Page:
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Life under the cover of a private eye – The New Indian Express

Life under the cover of a private eye - The New Indian Express

Express News Service

Imagine that you need to wake up every morning to another person, live a different life, pretend to be around all day and always make sure that you do not reveal your true identity. For 28 years it has been the life of Rajani Pandit, but one quick conversation with her and you know that her passion for her work burns as strongly as ever.

Rajani was born in 1962 in Mumbai. Having spent her childhood watching her father, who worked in the police, she had a natural tendency to solve crimes. “It simply came to our notice then. When I started, no one supported me, because they thought it was not a woman’s job, ”Rajani said.

As a child, she began her first unofficial detective career. The family had a wedding and traditionally they were given presents. However, Rajani’s keen eye quickly noticed that the price of the gifts and the quality did not match. “I went directly to the store and learned that if the gifts were wrapped in covers from that store, the gifts themselves were bought somewhere else. So I went and told my family that the gift should be made from the heart, whether big or small. You don’t have to lie about it. ” They were outraged and called it open and inappropriate. But she didn’t care. She says, “After all, the truth is what’s important.”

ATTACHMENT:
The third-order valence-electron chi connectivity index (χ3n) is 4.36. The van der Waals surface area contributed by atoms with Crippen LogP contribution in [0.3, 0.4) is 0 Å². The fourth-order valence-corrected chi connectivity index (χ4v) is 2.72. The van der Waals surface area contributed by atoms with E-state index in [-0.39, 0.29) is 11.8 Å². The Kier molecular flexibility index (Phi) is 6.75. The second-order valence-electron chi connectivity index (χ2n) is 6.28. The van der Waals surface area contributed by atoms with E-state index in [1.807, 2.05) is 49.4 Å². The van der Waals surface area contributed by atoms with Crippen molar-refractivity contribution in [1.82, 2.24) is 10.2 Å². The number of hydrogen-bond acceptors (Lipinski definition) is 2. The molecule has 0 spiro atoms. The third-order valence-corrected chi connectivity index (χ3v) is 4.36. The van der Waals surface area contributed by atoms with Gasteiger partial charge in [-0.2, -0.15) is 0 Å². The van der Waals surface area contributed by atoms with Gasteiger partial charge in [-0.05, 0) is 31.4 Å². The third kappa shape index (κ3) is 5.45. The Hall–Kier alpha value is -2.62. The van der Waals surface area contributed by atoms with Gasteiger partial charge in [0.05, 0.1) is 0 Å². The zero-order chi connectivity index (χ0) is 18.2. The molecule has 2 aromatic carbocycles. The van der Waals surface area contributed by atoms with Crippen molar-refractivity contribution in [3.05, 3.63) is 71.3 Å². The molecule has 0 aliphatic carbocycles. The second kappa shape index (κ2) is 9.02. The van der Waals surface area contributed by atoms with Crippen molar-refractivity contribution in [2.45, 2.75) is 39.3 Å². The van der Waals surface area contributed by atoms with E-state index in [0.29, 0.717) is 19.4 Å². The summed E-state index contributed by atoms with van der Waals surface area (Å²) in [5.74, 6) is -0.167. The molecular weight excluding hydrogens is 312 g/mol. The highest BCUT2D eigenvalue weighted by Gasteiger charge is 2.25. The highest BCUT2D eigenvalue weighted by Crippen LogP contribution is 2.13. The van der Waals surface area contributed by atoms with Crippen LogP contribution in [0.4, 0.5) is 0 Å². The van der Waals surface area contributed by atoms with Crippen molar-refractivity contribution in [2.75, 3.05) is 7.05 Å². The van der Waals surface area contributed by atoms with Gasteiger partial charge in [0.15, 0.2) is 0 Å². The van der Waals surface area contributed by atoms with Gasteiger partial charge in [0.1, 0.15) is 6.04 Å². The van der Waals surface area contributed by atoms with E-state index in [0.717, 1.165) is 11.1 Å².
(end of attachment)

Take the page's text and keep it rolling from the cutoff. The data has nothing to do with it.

Her next case was years later when she was hired by a woman whose husband kept telling her that he was being cheated on at work. Rajani learned that he was, in fact, spending all his money on gambling. Since then, her repertoire has expanded. From family disputes to spying on future brides and grooms to unraveling the dangerous mysteries of murder, Rajani has still worked on at least 75,000 cases. “Being a detective has become much easier today, due to new technologies such as CCTV cameras and advances in forensics. But before I had to rely only on my intellect and presence of mind, ”she said.

Rajani had to perform several roles to do her job. She lived the life of a maid, a blind and deaf man, a mentally unstable woman, to name a few. “When I pretended to be a mentally unstable woman, it was dangerous. If I was caught, I could be beaten, ”she said.
Rajani believes that being a detective can be a viable career option for the next generation. In fact, it is now open to educating young people.
Contact: http://bit.ly/2dgOcoH

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